If you’re in the market for a new vehicle, you’ve likely noticed that some of the models you were interested in aren’t available in your preferred format and happen to be accompanied by sizable dealer markups. Well the used market, formerly a refuge for those seeking a bargain and a shrewd way of dodging the steepest period of deprecation, isn’t doing much better.
According to Black Book, the typical transaction price for used vehicles has gone up by over $500 in less than a month. Pegged at $27,000 in November, the average secondhand car now trades for over $27,500. As we’ve recently covered just how wild secondhand vehicle prices have become in 2021, we’ll keep this one relatively brief. But it must be said that automotive values are starting to seem totally disconnected from anything that could be considered rational as cars now have MSRPs a third higher than they were at the start of 2021.
The laws of supply and demand certainly come into play here. Pandemic restrictions kept everyone home last year, suppressing both demand and production. Rental agencies also felt the pinch, encouraging several companies to offload their inventories. But when demand returned, supply chain issues persisted and automakers failed to manufacture cars anywhere near their normal pace.
Initially, this seemed like a disaster for the entire industry. But it wasn’t long until retailers realized they could buy used cars at a premium and flip them for a tidy profit. The same was true for new vehicles, with MSRPs similarly holding strong due to elevated demand. Meanwhile, rental agencies that had previously dumped their inventories in desperation were now hoarding whatever they could find and charging lubricous rates in the process. The end result was everyone making more money per car and a consumer base that was seemingly willing to endure higher sums. But those prices have continued to swell to a point that’s starting to look less than sustainable.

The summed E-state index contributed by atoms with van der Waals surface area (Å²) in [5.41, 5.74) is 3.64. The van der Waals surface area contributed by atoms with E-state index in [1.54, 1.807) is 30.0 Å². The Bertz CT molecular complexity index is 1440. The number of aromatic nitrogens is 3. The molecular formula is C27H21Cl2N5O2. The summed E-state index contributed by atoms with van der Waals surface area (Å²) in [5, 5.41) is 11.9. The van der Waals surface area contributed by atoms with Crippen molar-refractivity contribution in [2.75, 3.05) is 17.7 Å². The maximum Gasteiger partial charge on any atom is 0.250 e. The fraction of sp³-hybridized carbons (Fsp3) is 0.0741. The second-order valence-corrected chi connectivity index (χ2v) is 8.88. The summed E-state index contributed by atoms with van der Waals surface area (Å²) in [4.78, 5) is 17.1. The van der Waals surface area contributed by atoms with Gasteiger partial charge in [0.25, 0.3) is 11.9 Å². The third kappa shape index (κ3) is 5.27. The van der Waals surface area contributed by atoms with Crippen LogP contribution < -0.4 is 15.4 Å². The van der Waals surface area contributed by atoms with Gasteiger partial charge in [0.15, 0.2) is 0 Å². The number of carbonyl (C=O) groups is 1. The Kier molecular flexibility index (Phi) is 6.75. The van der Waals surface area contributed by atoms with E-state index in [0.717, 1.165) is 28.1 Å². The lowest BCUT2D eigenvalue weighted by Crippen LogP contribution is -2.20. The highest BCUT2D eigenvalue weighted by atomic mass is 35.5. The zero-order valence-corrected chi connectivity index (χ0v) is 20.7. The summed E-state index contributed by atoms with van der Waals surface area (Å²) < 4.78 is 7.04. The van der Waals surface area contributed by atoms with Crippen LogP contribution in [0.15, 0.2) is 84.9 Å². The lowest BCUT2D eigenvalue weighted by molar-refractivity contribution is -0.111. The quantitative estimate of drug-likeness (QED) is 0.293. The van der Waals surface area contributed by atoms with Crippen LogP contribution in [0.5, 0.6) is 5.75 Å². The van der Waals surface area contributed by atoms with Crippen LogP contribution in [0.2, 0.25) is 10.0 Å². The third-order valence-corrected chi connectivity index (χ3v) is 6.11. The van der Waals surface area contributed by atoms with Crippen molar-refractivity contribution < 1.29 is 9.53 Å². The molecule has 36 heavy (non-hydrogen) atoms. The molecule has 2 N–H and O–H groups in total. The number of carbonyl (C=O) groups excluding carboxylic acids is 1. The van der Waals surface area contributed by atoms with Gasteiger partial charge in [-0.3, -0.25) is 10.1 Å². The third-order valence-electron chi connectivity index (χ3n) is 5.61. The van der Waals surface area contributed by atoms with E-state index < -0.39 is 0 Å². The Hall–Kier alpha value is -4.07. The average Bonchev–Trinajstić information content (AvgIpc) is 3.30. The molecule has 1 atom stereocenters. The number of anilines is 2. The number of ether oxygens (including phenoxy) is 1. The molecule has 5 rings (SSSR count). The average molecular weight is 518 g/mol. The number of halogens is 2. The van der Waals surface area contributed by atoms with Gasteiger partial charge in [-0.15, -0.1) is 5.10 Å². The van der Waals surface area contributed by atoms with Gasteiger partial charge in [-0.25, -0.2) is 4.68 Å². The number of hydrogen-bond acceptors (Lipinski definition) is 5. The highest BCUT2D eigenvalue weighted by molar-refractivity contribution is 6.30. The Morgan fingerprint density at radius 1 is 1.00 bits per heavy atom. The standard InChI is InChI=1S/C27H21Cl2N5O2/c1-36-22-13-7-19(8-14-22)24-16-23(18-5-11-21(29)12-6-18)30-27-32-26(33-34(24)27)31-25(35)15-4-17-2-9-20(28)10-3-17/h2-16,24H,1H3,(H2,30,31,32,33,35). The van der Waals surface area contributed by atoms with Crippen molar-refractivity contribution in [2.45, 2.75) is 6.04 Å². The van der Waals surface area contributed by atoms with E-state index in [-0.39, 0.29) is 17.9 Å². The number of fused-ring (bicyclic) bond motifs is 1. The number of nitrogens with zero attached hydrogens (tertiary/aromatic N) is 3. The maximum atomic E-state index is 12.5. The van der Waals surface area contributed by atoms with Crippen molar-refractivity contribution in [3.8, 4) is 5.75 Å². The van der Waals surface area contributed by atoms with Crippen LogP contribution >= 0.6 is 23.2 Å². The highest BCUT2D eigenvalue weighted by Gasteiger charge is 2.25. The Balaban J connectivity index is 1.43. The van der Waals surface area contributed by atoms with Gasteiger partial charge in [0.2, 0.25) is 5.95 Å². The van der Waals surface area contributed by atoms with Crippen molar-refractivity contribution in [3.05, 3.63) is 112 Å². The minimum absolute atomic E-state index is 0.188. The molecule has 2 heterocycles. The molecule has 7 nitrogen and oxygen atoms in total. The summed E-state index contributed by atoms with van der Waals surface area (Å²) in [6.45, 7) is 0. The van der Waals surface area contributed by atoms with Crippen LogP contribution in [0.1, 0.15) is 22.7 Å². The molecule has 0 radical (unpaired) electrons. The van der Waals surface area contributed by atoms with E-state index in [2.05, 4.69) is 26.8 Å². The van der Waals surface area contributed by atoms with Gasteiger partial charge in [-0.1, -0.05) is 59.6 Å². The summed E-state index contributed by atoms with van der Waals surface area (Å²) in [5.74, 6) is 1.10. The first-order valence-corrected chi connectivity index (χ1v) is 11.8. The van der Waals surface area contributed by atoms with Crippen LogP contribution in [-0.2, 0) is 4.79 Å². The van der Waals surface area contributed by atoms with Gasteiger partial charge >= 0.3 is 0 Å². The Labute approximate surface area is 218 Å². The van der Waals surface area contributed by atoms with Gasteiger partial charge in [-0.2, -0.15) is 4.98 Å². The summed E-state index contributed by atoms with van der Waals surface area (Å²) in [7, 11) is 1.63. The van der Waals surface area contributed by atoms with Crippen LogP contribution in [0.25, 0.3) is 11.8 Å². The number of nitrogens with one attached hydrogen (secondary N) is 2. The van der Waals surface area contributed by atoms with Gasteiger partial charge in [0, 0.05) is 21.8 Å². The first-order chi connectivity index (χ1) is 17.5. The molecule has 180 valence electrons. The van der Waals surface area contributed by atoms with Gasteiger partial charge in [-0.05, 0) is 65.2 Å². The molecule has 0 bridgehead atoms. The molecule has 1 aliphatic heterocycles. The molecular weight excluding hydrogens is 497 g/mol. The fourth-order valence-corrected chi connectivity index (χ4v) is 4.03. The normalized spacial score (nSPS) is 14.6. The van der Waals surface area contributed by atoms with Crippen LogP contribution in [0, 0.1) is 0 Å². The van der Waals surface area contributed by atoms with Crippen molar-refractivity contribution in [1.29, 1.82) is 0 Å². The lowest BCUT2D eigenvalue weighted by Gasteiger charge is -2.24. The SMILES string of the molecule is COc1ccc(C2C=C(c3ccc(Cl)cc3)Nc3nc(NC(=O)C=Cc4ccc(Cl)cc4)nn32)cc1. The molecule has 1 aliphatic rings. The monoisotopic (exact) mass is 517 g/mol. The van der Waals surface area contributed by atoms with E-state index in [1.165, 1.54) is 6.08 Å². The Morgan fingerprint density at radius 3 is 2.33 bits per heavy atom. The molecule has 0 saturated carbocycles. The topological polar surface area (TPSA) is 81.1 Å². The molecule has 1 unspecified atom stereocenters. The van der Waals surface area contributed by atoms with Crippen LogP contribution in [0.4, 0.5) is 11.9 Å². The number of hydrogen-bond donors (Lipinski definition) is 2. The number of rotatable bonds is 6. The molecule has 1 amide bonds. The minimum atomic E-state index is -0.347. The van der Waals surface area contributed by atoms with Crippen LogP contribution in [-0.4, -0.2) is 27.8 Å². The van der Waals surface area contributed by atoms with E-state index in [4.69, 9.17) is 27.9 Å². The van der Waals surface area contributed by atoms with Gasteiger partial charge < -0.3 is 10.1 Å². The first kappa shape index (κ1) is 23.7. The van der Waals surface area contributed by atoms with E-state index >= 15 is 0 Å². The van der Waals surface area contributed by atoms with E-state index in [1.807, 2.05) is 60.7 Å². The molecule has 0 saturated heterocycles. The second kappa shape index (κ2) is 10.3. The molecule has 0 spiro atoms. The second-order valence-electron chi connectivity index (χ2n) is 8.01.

Car & Driver, which first shared the Black Book data, noted that these prices are the highest on record for used vehicles and cover both franchise and independent dealers — accounting for 95 percent of all available used vehicles for sale. It also stated that other automotive entities had reached different figures while acknowledging that it made little difference in determining the general market trends.
Different analyst companies use different methods to count vehicles, but the trend is similar over at Kelley Blue Book. KBB’s numbers show that the current used-car inventory situation sits at 15 percent lower than it was a year ago, but the good news is that inventory is slowly starting to increase. Used car dealers in the U.S. had 2.31 million vehicles in stock at the end of November, up from 2.25 million at the end of October. Black Book found that when there are used vehicles available, they’re often newer models. The inventory of used vehicles that are up to two years old is growing faster than vehicles that are between two and eight years old.
Black Book also analyzed the prices of approximately two million vehicles listed for sale on U.S. dealer lots, specifically used vehicles that are between two and six years old. Black Book found that the price index for them has been mostly steadily climbing since the spring, with a bit of a plateau in the late summer. Since then, things have only gone in one direction.
As someone who is also looking to purchase another vehicle, it’s hard for your author to recommend anything other than waiting until the market reverts to something approaching normality. Unless you’re totally fine with paying more for a vehicle you probably didn’t want in the first place, and may well cost less in a few months, there really isn’t a benefit to buying now. Obviously, that advice doesn’t pertain to unfortunate people who absolutely must purchase a vehicle to ensure their current transportation needs are met and are being taken advantage of by the entire industry.
[Image: Gretchen Gunda Enger/Shutterstock]
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